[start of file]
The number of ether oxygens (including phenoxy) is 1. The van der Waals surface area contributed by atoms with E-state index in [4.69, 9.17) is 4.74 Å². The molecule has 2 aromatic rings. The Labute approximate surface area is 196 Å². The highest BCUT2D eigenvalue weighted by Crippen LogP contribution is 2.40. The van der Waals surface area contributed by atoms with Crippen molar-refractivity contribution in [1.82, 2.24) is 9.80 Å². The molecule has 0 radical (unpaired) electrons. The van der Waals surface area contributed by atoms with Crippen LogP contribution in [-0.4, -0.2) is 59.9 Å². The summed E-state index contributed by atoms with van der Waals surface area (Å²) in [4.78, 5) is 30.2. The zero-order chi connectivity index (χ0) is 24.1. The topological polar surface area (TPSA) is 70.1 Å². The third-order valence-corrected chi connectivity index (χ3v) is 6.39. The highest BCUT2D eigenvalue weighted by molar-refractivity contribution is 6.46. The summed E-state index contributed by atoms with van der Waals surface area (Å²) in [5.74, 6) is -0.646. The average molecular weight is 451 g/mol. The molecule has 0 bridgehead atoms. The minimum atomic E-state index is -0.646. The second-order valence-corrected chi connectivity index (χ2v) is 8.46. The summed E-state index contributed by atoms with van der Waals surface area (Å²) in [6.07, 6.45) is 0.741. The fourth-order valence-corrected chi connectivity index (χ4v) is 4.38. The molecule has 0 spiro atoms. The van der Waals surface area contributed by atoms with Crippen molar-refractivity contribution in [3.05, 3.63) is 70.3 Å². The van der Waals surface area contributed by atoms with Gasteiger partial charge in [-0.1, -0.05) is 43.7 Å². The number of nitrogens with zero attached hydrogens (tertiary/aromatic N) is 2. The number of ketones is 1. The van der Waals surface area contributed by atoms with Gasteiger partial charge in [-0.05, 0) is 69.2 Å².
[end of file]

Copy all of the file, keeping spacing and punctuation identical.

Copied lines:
The number of ether oxygens (including phenoxy) is 1. The van der Waals surface area contributed by atoms with E-state index in [4.69, 9.17) is 4.74 Å². The molecule has 2 aromatic rings. The Labute approximate surface area is 196 Å². The highest BCUT2D eigenvalue weighted by Crippen LogP contribution is 2.40. The van der Waals surface area contributed by atoms with Crippen molar-refractivity contribution in [1.82, 2.24) is 9.80 Å². The molecule has 0 radical (unpaired) electrons. The van der Waals surface area contributed by atoms with Crippen LogP contribution in [-0.4, -0.2) is 59.9 Å². The summed E-state index contributed by atoms with van der Waals surface area (Å²) in [4.78, 5) is 30.2. The zero-order chi connectivity index (χ0) is 24.1. The topological polar surface area (TPSA) is 70.1 Å². The third-order valence-corrected chi connectivity index (χ3v) is 6.39. The highest BCUT2D eigenvalue weighted by molar-refractivity contribution is 6.46. The summed E-state index contributed by atoms with van der Waals surface area (Å²) in [5.74, 6) is -0.646. The average molecular weight is 451 g/mol. The molecule has 0 bridgehead atoms. The minimum atomic E-state index is -0.646. The second-order valence-corrected chi connectivity index (χ2v) is 8.46. The summed E-state index contributed by atoms with van der Waals surface area (Å²) in [6.07, 6.45) is 0.741. The fourth-order valence-corrected chi connectivity index (χ4v) is 4.38. The molecule has 0 spiro atoms. The van der Waals surface area contributed by atoms with Crippen molar-refractivity contribution in [3.05, 3.63) is 70.3 Å². The van der Waals surface area contributed by atoms with Gasteiger partial charge in [-0.1, -0.05) is 43.7 Å². The number of nitrogens with zero attached hydrogens (tertiary/aromatic N) is 2. The number of ketones is 1. The van der Waals surface area contributed by atoms with Gasteiger partial charge in [-0.05, 0) is 69.2 Å².